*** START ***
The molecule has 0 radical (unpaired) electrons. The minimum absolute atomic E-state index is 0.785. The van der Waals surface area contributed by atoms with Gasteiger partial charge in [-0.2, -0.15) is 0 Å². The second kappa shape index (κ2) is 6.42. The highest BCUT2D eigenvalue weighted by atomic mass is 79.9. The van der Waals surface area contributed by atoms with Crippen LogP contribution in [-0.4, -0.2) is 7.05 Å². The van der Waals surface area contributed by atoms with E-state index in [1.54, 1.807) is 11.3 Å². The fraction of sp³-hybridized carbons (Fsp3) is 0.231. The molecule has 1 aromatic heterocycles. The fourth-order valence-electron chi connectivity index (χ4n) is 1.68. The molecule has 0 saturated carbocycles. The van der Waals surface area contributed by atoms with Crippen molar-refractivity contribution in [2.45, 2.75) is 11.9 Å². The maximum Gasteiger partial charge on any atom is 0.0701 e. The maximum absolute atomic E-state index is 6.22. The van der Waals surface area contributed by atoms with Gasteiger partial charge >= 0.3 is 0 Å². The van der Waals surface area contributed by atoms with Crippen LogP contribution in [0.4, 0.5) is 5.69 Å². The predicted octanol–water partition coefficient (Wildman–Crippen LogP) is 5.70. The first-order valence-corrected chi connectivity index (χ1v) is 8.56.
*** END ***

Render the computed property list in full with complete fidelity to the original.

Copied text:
The molecule has 0 radical (unpaired) electrons. The minimum absolute atomic E-state index is 0.785. The van der Waals surface area contributed by atoms with Gasteiger partial charge in [-0.2, -0.15) is 0 Å². The second kappa shape index (κ2) is 6.42. The highest BCUT2D eigenvalue weighted by atomic mass is 79.9. The van der Waals surface area contributed by atoms with Crippen LogP contribution in [-0.4, -0.2) is 7.05 Å². The van der Waals surface area contributed by atoms with E-state index in [1.54, 1.807) is 11.3 Å². The fraction of sp³-hybridized carbons (Fsp3) is 0.231. The molecule has 1 aromatic heterocycles. The fourth-order valence-electron chi connectivity index (χ4n) is 1.68. The molecule has 0 saturated carbocycles. The van der Waals surface area contributed by atoms with Crippen molar-refractivity contribution in [2.45, 2.75) is 11.9 Å². The maximum Gasteiger partial charge on any atom is 0.0701 e. The maximum absolute atomic E-state index is 6.22. The van der Waals surface area contributed by atoms with Gasteiger partial charge >= 0.3 is 0 Å². The van der Waals surface area contributed by atoms with Crippen LogP contribution in [0.4, 0.5) is 5.69 Å². The predicted octanol–water partition coefficient (Wildman–Crippen LogP) is 5.70. The first-order valence-corrected chi connectivity index (χ1v) is 8.56.